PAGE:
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When evaluating enterprise security tools for their effectiveness, it can be challenging to find the right model for best calculating your Return on Security Investment (ROSI).

Just a few years ago, the potential cost attributed to a security breach was likely to be primarily related in the assessed financial cost into a business’ reputation, with only a relatively small number of cases ever reaching significant legal or sustained loss of service-related costs.

But with GDPR (as well as an increasing number of international laws) bringing new fines to consider and the steadily growing number and sophistication of security intrusions over the last few years, assessing both the possibility and resulting impact is increasingly imperative and demands ever more robust assessments of your security expenditure.

Working Out How You Get the Best “Bang for Your Buck”

The most popular model I’ve seen deployed for security budget scoping in the real world is based on simply assessing cost – asking what’s the most I can get for my dollar based on my budget (or quite simply where can I get the best “bang for my buck”).

This is a useful starting place for establishing budget sizing but for this simple methodology to even work, it is necessary to assess “the bang” aspect – and it is here that things can become more challenging.

To put it a financial model around security “value,” we can consider an objective of trying to mitigate as much risk as possible, preferably up to the point where the cost of implementing additional security controls is as close to any possible value of additional savings from security incidents.

This is where concepts like Foundational Controls offer a sensible way of making this problem tractable. By identifying measurable controls (especially industry supported ones like those developed for PCI compliance), both tools and processes can be evaluated and implemented with measurable “per item” costs attributed in many cases.

These Foundational Controls provide you one part of your security suite – preventive mechanisms that aim to provide a defensive shield around IT systems.

Invest in Monitoring Tools

But this isn’t the whole picture for a balanced security application portfolio. Investment in detective controls too, with an aim to detect security violations when they occur, are increasingly deployed because there is no absolute security that will completely prevent all intrusions.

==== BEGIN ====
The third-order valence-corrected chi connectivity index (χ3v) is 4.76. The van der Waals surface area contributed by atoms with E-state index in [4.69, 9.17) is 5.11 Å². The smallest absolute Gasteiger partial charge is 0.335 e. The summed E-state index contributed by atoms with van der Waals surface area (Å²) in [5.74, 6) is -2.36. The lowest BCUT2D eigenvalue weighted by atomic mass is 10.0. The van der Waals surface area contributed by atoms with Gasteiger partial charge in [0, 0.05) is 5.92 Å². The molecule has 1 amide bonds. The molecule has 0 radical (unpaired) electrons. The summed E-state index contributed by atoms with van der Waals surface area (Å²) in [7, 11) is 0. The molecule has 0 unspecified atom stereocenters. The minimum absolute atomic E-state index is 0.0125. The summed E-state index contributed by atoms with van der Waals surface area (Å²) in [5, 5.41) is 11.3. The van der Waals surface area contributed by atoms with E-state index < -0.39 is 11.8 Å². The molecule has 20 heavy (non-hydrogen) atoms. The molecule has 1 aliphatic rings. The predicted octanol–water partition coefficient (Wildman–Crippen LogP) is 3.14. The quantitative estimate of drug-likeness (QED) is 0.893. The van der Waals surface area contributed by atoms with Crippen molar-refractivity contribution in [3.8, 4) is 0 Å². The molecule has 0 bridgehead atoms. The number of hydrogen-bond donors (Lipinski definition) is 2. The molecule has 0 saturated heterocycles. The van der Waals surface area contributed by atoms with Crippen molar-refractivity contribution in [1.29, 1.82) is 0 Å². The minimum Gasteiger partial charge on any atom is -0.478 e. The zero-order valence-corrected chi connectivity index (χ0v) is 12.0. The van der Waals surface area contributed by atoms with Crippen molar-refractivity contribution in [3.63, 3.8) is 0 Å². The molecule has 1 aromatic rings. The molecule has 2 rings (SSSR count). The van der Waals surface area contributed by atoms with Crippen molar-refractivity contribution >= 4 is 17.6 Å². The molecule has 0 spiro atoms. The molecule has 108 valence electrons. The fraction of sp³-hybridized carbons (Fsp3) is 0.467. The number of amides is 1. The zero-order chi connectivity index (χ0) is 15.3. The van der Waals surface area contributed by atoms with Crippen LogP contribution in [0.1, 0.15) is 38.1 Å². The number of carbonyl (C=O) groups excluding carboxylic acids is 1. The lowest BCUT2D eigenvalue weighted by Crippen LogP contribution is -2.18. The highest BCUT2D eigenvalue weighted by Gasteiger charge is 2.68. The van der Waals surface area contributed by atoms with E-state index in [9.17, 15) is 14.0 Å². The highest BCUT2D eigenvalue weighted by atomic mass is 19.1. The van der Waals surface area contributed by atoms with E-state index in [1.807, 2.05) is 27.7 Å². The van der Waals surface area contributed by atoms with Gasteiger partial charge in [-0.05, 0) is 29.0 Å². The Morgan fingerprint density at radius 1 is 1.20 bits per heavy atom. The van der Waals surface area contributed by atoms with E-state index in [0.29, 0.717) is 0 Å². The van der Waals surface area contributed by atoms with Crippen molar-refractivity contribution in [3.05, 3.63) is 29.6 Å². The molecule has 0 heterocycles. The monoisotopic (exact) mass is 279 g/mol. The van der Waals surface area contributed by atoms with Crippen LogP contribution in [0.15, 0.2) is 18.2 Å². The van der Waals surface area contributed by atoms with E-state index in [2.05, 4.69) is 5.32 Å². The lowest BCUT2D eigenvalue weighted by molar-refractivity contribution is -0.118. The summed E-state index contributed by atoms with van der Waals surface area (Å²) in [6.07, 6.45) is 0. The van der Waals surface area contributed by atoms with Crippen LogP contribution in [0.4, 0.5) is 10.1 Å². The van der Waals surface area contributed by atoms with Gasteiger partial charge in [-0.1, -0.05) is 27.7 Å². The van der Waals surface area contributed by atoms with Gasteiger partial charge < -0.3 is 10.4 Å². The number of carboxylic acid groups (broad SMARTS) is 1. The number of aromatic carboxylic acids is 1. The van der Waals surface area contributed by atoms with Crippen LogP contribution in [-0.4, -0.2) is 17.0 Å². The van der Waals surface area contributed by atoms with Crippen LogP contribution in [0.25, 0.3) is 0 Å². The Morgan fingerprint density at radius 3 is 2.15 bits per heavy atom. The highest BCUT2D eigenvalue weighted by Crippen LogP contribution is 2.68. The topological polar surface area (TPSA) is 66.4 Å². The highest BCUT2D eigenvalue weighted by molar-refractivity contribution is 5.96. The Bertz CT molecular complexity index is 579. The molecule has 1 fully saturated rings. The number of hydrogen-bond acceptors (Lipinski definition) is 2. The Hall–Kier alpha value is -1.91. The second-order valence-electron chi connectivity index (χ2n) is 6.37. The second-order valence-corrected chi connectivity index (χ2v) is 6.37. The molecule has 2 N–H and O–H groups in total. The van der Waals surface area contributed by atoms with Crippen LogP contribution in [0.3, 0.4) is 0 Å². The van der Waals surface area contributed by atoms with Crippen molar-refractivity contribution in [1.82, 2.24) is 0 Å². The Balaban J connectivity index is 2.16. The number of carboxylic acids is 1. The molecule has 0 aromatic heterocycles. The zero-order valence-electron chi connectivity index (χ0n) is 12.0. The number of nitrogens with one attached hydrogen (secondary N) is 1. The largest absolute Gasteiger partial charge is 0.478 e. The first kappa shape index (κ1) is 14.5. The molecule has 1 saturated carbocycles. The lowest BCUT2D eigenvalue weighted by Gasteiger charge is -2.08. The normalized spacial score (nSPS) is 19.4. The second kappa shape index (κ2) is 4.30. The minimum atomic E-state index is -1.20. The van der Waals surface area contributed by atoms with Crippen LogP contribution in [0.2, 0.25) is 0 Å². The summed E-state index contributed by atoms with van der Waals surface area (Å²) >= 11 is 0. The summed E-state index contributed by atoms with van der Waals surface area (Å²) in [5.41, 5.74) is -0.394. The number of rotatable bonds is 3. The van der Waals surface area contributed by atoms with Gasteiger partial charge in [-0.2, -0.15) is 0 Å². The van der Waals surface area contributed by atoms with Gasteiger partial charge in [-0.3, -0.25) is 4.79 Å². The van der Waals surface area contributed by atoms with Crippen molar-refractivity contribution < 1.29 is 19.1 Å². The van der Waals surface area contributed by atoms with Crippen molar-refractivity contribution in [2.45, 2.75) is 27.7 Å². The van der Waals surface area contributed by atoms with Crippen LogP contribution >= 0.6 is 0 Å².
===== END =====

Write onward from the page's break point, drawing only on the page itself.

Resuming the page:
These tools can come in the form of monitoring that can help determine whether a system is really under attack and, if so, the type and the extent of the attack by analyzing the log files and audit trails.

In tandem with preventive and monitoring tools, there are also the process-related costs that are part of your security solution. IT security policies and procedures should aim to address an organization’s responses to a suspected security breach, as well as provide proactive behaviors for maintenance and other services such as security training.

And whilst we’re considering all of these aspects of your security investment, you can also start assessing how many of these technical responses can be executed automatically or manually.

Assessing the Human Element

I’d note that in all of these domains that there is a human skill requirement behind your security activities too. Even the best automation tools require maintenance and security data analysis to prove useful. So, whilst we see automation can be an important aspect of improving the cost-benefit of a security solution, I see far fewer companies evaluating the true return on these automation technologies.

Every dropped packet on a firewall is hard to equate to a security gain, but consider the risk of slow connectivity caused by a DDOS attack against the cost of buying that bandwidth in the first place.

A different score mechanism applied to spam email would be to account for “wasted time.” Here, again, big numbers will show up (hopefully reflecting successful spam identification and blocking), and this can be translated to an aid to productivity. One less spam mail to deal with per employee quickly adds up over time.

Finally, a robust metric might also account for the Service Desk time for the spam message scenario to account for retrieving false-positives, along with the cost of a delayed mail to the end user.

So, how do we make sure that we’re really getting the best “bang for your buck”?

Tools that provide metrics that can be converted into human benefits are a sensible place to start both in terms of making your security team more productive and in making sure that your risk is minimized whilst maintaining your service offering’s functional availability. Starting with tools and processes that aim to identify risks, provide suitable assessment reporting and scoring alongside mitigation strategies means you will be able to quickly go from just assessing threats to being able to measure the rewards of investing in good security.